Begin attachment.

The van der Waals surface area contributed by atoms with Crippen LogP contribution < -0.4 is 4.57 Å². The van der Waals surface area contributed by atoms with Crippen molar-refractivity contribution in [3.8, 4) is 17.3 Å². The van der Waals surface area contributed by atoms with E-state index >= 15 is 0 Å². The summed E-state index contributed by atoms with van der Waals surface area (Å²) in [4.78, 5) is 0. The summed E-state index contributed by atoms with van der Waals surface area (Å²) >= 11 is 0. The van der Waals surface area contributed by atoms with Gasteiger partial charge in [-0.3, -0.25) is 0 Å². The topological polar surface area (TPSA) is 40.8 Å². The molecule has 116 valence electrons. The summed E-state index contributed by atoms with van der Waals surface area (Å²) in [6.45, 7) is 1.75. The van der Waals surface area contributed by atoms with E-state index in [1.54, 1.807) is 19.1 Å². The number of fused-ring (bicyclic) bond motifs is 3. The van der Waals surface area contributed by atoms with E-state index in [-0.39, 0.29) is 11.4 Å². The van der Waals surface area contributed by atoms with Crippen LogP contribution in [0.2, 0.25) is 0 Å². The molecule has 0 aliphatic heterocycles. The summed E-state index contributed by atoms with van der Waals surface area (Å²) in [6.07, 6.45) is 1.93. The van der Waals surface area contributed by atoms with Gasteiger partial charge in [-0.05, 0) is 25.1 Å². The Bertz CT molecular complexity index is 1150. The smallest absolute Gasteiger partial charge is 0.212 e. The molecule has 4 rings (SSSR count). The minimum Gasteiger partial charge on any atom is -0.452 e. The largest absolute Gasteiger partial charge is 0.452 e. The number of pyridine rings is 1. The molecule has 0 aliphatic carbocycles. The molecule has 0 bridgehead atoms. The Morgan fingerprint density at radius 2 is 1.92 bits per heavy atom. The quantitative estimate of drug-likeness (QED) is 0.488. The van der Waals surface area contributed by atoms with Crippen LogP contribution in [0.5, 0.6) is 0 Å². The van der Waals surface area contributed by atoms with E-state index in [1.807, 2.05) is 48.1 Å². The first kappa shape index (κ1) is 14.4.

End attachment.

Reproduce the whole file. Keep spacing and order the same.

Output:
The van der Waals surface area contributed by atoms with Crippen LogP contribution < -0.4 is 4.57 Å². The van der Waals surface area contributed by atoms with Crippen molar-refractivity contribution in [3.8, 4) is 17.3 Å². The van der Waals surface area contributed by atoms with E-state index >= 15 is 0 Å². The summed E-state index contributed by atoms with van der Waals surface area (Å²) in [4.78, 5) is 0. The summed E-state index contributed by atoms with van der Waals surface area (Å²) >= 11 is 0. The van der Waals surface area contributed by atoms with Gasteiger partial charge in [-0.3, -0.25) is 0 Å². The topological polar surface area (TPSA) is 40.8 Å². The molecule has 116 valence electrons. The summed E-state index contributed by atoms with van der Waals surface area (Å²) in [6.45, 7) is 1.75. The van der Waals surface area contributed by atoms with E-state index in [1.54, 1.807) is 19.1 Å². The number of fused-ring (bicyclic) bond motifs is 3. The van der Waals surface area contributed by atoms with E-state index in [-0.39, 0.29) is 11.4 Å². The van der Waals surface area contributed by atoms with Crippen LogP contribution in [0.2, 0.25) is 0 Å². The molecule has 0 aliphatic heterocycles. The summed E-state index contributed by atoms with van der Waals surface area (Å²) in [6.07, 6.45) is 1.93. The van der Waals surface area contributed by atoms with Gasteiger partial charge in [-0.05, 0) is 25.1 Å². The Bertz CT molecular complexity index is 1150. The smallest absolute Gasteiger partial charge is 0.212 e. The molecule has 4 rings (SSSR count). The minimum Gasteiger partial charge on any atom is -0.452 e. The largest absolute Gasteiger partial charge is 0.452 e. The number of pyridine rings is 1. The molecule has 0 aliphatic carbocycles. The molecule has 0 bridgehead atoms. The Morgan fingerprint density at radius 2 is 1.92 bits per heavy atom. The quantitative estimate of drug-likeness (QED) is 0.488. The van der Waals surface area contributed by atoms with Crippen LogP contribution in [0.5, 0.6) is 0 Å². The van der Waals surface area contributed by atoms with E-state index in [1.807, 2.05) is 48.1 Å². The first kappa shape index (κ1) is 14.4.